Maize and Rice

A mixture of brown, white, and red indica rice, also containing wild rice, Zizania species
Plant fragments dated to 4200 BC found in the Guilá Naquitz Cave in Oaxaca, Mexico, showed maize had already been domesticated from teosinte.
Oryza sativa with small wind-pollinated flowers
Cultivation of maize in an illustration from the 16th c. Florentine Codex
Cooked brown rice from Bhutan
Ancient Mesoamerican relief, National Museum of Anthropology of Mexico
Jumli Marshi, brown rice from Nepal
Many small male flowers make up the male inflorescence, called the tassel.
Rice can come in many shapes, colors and sizes.
Zea mays 'Ottofile giallo Tortonese` – MHNT
Single grain of rice under handmade microscope
Zea mays "strawberry"—MHNT
Oryza sativa, commonly known as Asian rice
Zea mays "Oaxacan Green" MHNT
Unmilled to milled Japanese rice, from left to right, brown rice, rice with germ, white rice
Variegated maize ears
Tteumul, water from the washing of rice
Multicolored corn kernels (CSIRO)
-Rice processing- A: Rice with chaff B: Brown rice C: Rice with germ D: White rice with bran residue E: Musenmai (Japanese: 無洗米), "Polished and ready to boil rice", literally, non-wash rice (1): Chaff (2): Bran (3): Bran residue (4): Cereal germ (5): Endosperm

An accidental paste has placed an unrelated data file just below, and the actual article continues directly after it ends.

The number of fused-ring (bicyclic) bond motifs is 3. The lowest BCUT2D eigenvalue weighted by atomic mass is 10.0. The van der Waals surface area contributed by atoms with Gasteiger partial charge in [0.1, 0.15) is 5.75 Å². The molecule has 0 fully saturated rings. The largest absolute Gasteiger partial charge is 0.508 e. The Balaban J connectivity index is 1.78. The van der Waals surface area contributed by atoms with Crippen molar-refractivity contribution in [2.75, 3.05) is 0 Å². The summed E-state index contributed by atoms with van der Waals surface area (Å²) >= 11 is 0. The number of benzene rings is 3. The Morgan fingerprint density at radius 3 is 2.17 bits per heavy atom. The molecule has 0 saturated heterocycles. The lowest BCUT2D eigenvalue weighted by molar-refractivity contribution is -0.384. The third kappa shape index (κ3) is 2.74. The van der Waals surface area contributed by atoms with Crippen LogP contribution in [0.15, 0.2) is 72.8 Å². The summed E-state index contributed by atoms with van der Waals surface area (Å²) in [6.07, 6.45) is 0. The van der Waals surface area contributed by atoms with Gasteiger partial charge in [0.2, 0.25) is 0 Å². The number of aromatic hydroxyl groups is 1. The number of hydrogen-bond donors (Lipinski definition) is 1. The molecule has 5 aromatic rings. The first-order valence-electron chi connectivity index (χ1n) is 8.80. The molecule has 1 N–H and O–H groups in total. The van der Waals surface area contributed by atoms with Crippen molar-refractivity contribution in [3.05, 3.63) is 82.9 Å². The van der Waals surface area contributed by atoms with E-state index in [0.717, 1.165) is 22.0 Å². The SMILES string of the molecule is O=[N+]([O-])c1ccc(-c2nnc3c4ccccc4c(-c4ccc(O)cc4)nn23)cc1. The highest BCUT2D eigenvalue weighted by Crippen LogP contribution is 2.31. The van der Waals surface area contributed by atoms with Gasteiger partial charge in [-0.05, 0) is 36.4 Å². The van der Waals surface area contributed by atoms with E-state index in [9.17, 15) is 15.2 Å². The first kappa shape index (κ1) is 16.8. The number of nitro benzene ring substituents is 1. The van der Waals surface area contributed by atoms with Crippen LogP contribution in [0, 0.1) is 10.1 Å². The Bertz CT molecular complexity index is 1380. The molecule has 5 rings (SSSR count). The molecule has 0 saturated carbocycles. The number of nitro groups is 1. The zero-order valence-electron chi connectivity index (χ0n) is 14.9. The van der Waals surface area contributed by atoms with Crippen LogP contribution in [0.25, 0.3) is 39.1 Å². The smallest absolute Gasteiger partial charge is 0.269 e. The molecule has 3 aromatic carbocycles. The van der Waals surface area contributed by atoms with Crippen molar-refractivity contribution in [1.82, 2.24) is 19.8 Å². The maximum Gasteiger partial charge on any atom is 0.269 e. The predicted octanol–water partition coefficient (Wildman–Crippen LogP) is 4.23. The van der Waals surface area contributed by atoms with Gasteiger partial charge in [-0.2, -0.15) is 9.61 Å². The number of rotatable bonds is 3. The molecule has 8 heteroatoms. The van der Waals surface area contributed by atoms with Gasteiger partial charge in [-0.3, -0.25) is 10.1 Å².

Exotic varieties of maize are collected to add genetic diversity when selectively breeding new domestic strains
Worldwide rice production
Teosinte (top), maize-teosinte hybrid (middle), maize (bottom)
Production of rice (2019)
Stucco head of the Maya maize god, 550–850 AD
Burning of rice residues after harvest, to quickly prepare the land for wheat planting, around Sangrur, Punjab, India.
Seedlings three weeks after sowing
Rice combine harvester Katori-city, Chiba Prefecture, Japan
Young stalks
After the harvest, rice straw is gathered in the traditional way from small paddy fields in Mae Wang District, Chiang Mai Province, Thailand
Mature plants showing ears
Drying rice in Peravoor, India
Mature maize ears
Work by the International Center for Tropical Agriculture to measure the greenhouse gas emissions of rice production.
Harvesting maize, Jones County, Iowa
Chinese rice grasshopper (Oxya chinensis) Borneo, Malaysia
Harvesting maize, Rantasalmi, South Savonia, Finland
Chloroxylon is used for pest management in organic rice cultivation in Chhattisgarh, India.
Hand-picking harvest of maize in Myanmar